Dept. of Computer Science and Electrical Engineering
Oregon Health & Science University
With modem CMOS technology likely to reach physical limits in the next decade or so, researchers have been working on alternate approaches to continue semiconductor scaling. This next level would be at the nanoscale, that is, electronic devices with dimensions of a few nanometers, 10[superscript -9] of a meter. This thesis represents an early step in understanding one proposed implementation strategy for projected nanoscale devices. Although various architectures have been proposed, the most promising and interesting is that of a crossbar array with programmable cross points. A number of nanoscale crossbar devices ("nanoarrays") have been demonstrated. The use of such architecture is being researched at many levels and has yielded interesting results. Our work aims at studying the electrical properties, efficiency and reliability of the crossbar arrays for a particular type of memory structure. In the first phase of the research we began by simulating the physical and electrical properties of the silicon nanowire and testing a simple 2x2 crossbar array made of silicon nanowires. Based on fabrication constraints obtained from real arrays, we have estimated a maximum array size that can be achieved. In the second phase of the research we calculated the "RC" delays for the crossbar array network. In this phase we studied two different crossbar models - the "Molecular" model and the "Leiber" model, for estimating the delays. In the final phase of this work we have done preliminary defects analysis of both the models and estimated the tolerance level of the models for various defect densities.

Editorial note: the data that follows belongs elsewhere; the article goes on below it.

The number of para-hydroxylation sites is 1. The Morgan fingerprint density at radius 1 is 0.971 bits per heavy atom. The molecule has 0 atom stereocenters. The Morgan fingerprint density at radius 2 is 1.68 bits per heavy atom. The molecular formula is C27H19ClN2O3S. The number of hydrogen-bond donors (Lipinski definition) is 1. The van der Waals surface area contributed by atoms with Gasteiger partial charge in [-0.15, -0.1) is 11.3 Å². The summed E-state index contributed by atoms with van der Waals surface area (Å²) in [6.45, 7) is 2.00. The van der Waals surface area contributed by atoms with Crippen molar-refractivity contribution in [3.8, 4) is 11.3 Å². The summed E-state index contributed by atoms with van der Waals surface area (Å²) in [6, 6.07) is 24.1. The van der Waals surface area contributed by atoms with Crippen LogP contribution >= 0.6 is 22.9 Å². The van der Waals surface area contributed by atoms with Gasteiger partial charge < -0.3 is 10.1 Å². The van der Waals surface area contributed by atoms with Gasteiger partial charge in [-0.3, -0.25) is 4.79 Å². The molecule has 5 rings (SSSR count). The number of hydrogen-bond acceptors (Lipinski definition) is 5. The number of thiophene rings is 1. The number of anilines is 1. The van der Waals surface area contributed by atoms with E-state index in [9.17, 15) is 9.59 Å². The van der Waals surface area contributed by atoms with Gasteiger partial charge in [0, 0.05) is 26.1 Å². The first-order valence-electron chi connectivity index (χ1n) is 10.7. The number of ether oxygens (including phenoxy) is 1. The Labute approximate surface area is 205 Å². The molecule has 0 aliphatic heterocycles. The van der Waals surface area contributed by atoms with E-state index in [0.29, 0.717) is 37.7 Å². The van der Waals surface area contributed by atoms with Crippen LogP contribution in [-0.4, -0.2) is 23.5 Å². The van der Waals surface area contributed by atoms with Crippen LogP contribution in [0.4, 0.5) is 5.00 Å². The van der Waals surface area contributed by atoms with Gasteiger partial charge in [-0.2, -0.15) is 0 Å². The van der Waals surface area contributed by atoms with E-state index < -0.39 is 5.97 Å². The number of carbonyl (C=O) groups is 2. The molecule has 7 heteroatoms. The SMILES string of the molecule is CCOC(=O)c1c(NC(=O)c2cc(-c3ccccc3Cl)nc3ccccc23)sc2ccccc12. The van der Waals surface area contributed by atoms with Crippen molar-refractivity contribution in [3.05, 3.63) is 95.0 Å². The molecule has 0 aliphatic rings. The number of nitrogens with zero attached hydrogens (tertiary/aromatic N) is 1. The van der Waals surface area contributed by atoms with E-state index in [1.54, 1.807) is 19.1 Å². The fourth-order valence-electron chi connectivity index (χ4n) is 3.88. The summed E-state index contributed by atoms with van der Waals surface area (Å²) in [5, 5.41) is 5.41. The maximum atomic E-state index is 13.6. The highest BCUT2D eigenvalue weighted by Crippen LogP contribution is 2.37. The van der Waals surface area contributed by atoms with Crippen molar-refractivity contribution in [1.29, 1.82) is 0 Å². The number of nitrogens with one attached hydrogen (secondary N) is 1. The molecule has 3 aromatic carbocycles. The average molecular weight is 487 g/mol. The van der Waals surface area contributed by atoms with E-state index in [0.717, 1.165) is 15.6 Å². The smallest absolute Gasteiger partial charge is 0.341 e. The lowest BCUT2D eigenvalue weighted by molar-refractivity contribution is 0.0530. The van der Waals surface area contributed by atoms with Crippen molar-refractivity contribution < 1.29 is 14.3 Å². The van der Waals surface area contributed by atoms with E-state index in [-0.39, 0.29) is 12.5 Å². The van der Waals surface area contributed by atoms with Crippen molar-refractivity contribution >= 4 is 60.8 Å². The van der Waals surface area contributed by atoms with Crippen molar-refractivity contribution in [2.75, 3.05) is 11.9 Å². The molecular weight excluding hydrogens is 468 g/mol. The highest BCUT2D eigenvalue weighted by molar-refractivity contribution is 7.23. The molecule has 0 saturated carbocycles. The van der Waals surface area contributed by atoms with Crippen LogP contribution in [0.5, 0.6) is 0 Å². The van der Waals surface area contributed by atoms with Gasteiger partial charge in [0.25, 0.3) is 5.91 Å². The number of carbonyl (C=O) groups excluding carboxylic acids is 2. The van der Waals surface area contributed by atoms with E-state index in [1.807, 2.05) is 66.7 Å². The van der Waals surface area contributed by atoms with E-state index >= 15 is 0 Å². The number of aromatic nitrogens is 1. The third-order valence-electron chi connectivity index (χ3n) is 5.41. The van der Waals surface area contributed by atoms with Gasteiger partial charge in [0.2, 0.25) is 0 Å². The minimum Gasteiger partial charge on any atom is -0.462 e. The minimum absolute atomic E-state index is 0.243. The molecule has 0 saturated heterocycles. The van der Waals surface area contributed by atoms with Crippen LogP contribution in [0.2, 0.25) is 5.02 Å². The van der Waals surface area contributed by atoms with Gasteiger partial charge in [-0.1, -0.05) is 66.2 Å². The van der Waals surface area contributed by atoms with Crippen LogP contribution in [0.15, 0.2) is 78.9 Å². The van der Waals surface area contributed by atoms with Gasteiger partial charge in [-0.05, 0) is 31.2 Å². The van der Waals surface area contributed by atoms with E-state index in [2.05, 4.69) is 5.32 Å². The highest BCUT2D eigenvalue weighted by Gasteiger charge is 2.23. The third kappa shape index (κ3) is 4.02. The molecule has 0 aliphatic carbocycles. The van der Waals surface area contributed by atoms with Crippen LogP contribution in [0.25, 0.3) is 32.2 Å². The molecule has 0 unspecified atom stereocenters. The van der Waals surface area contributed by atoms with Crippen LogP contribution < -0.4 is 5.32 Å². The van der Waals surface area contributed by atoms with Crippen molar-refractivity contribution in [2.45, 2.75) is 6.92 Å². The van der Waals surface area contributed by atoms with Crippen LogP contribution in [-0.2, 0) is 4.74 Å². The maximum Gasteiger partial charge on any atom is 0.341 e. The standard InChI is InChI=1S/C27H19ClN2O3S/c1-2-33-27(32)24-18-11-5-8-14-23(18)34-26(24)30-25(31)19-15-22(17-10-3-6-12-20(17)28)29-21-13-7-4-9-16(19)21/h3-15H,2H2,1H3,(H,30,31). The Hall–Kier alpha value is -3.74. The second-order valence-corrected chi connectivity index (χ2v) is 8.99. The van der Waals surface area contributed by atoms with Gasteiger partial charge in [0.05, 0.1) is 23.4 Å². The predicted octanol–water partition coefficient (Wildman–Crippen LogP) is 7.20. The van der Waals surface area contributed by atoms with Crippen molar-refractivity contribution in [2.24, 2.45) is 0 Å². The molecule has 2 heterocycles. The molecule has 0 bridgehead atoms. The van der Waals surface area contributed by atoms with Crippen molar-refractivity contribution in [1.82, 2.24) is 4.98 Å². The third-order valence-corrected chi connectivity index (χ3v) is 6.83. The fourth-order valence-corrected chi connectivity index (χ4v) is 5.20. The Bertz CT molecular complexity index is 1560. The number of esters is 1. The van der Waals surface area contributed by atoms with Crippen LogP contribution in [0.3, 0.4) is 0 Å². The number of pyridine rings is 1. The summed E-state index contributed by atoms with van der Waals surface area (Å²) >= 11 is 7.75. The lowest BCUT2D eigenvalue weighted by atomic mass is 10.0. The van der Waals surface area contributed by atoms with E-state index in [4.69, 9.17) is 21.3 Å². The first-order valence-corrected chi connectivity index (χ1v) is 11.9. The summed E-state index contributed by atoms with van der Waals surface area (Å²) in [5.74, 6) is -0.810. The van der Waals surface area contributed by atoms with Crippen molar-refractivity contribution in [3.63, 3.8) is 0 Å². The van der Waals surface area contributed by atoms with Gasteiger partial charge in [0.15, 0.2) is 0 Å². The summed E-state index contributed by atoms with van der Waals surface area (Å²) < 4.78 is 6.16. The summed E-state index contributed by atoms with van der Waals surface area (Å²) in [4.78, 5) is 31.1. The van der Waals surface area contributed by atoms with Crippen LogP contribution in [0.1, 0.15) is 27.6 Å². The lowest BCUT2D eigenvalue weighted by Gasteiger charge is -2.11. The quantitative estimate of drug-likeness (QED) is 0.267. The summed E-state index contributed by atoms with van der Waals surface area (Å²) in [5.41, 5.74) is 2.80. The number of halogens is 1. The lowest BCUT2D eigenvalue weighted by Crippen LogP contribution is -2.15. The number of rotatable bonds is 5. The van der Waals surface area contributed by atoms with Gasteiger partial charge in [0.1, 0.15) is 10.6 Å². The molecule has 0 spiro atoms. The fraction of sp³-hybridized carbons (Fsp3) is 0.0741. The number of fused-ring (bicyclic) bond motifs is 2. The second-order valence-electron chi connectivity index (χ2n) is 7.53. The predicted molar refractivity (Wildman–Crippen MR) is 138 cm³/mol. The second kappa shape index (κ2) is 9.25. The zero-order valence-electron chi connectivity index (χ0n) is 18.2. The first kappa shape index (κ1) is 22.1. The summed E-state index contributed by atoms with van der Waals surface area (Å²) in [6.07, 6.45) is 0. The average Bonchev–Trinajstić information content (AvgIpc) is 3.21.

OGI School of Science and Engineering
VijayaRamachandran, Karthikeyan, "Computing with nanoscale devices -- looking at alternate models" (2005). Scholar Archive. 108.